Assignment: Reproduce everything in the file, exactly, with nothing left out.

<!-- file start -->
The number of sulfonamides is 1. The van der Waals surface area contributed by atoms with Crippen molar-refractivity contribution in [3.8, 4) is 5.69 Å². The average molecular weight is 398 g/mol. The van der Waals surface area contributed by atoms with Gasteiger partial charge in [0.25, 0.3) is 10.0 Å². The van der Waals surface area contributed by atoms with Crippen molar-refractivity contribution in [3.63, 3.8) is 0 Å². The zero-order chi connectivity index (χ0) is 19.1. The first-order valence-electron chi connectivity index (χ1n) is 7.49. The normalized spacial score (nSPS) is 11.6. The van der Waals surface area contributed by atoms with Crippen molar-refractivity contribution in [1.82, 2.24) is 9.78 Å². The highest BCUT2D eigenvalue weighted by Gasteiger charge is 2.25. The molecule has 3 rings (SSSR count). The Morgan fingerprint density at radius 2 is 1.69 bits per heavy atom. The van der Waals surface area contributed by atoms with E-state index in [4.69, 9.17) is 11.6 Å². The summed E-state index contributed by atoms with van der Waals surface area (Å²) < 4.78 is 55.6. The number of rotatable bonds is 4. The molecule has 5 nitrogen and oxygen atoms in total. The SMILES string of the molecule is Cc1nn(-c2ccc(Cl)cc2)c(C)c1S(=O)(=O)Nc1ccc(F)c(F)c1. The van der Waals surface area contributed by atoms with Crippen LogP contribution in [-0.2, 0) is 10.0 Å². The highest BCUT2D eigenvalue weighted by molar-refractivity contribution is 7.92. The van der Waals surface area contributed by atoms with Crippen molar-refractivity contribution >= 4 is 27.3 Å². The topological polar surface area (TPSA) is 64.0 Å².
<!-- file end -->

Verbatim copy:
The number of sulfonamides is 1. The van der Waals surface area contributed by atoms with Crippen molar-refractivity contribution in [3.8, 4) is 5.69 Å². The average molecular weight is 398 g/mol. The van der Waals surface area contributed by atoms with Gasteiger partial charge in [0.25, 0.3) is 10.0 Å². The van der Waals surface area contributed by atoms with Crippen molar-refractivity contribution in [3.63, 3.8) is 0 Å². The zero-order chi connectivity index (χ0) is 19.1. The first-order valence-electron chi connectivity index (χ1n) is 7.49. The normalized spacial score (nSPS) is 11.6. The van der Waals surface area contributed by atoms with Crippen molar-refractivity contribution in [1.82, 2.24) is 9.78 Å². The highest BCUT2D eigenvalue weighted by Gasteiger charge is 2.25. The molecule has 3 rings (SSSR count). The Morgan fingerprint density at radius 2 is 1.69 bits per heavy atom. The van der Waals surface area contributed by atoms with E-state index in [4.69, 9.17) is 11.6 Å². The summed E-state index contributed by atoms with van der Waals surface area (Å²) < 4.78 is 55.6. The number of rotatable bonds is 4. The molecule has 5 nitrogen and oxygen atoms in total. The SMILES string of the molecule is Cc1nn(-c2ccc(Cl)cc2)c(C)c1S(=O)(=O)Nc1ccc(F)c(F)c1. The van der Waals surface area contributed by atoms with Crippen LogP contribution in [-0.2, 0) is 10.0 Å². The highest BCUT2D eigenvalue weighted by molar-refractivity contribution is 7.92. The van der Waals surface area contributed by atoms with Crippen molar-refractivity contribution >= 4 is 27.3 Å². The topological polar surface area (TPSA) is 64.0 Å².